Hmm … I guess us old timers have a different opinion on what constitutes tacky garbage.
Agree 100%. Didn’t buy this before the change in bottle design. That old design was just wrong.
Interesting. So you didn’t like the classic “fan tail” design?
Warehouse G is my go-to. Haven’t had a swing and miss yet.
How do you think Campari internally justifies the price of Kentucky spirit? Any insight? My local TW sells their RR store picks for about 63, their Kentucky spirit picks for 60. And just the regular retail versions are priced the same. It’s just…odd. It seems the RR label is supposed to be the premium side of wild turkey, but the pricing on these bottles is inconsistent with that.
I’m not sure how they’re viewing it. I assume like other single barrels priced similarly, like RHF and Blanton’s. RRSiB is a much better value, as you’ve noted.
In my area, I can get it for $55 at the county liquor stores. Only carried at a few of them but I really like it. Of course, there is a 9 percent tax added. One of my favorites. In the non-WT world I recently discovered is Old Elk blended bourbon. Totally different with 34 percent malted barley. Still, I am a 101 bourbon fan for mixing and KS is my overall favorite with one or two rocks
I’ve heard interesting things about Old Elk. I’ll have to try it out. Thanks!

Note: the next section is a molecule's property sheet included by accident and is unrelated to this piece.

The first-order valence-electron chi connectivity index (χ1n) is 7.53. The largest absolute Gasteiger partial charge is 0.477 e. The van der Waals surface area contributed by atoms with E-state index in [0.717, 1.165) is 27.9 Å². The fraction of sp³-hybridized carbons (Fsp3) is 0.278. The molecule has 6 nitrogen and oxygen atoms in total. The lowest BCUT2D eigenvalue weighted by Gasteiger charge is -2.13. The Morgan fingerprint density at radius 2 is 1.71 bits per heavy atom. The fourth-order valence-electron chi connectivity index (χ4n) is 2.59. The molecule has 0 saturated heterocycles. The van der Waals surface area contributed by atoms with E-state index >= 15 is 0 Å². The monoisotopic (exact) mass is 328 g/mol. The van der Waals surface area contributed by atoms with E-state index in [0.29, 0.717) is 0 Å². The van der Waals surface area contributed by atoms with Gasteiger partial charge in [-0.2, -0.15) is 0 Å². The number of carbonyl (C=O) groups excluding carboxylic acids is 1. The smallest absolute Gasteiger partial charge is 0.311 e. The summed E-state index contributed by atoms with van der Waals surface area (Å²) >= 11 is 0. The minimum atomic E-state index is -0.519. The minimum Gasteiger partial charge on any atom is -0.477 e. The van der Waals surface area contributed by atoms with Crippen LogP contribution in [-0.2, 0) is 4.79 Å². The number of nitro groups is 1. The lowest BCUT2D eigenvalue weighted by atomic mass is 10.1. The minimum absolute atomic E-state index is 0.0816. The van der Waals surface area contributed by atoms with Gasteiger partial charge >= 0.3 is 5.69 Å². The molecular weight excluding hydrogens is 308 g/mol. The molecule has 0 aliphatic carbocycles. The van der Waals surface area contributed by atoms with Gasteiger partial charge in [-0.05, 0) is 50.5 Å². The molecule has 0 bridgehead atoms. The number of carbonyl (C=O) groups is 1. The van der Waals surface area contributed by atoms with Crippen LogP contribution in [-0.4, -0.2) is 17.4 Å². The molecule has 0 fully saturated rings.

Great article, my bourbon journey starting with eagle rare and Blantons has finally lead me to the WT distillery which is now my favorite. WT 101 is the best value on the market period. Started trying KS recently and I haven’t been disappointed yet. I think they generally have that typical 101 flavor but with a little more vanilla/orange creamsicle and I dig it. Personally, I don’t really care about the packaging my only critique is the price paid 59$ pre taxes for one today. Totally delicious creamsicle/orange spice/clove as per usual so I will probably still buy a few bottles a year for a break from my usual RB and RRSiB addiction. I will say if this were 10 bucks cheaper and non chill filtered it would be really hard to pass up lol. It’s so weird how these barrels differ so much from the RRSiB which always have a grape/cherry flavor to them. I’ll never understand how warehouse placement can change bourbon flavor so much but I’m gonna enjoy every sip of it lol.
Thanks JD. Appreciate you reading and commenting.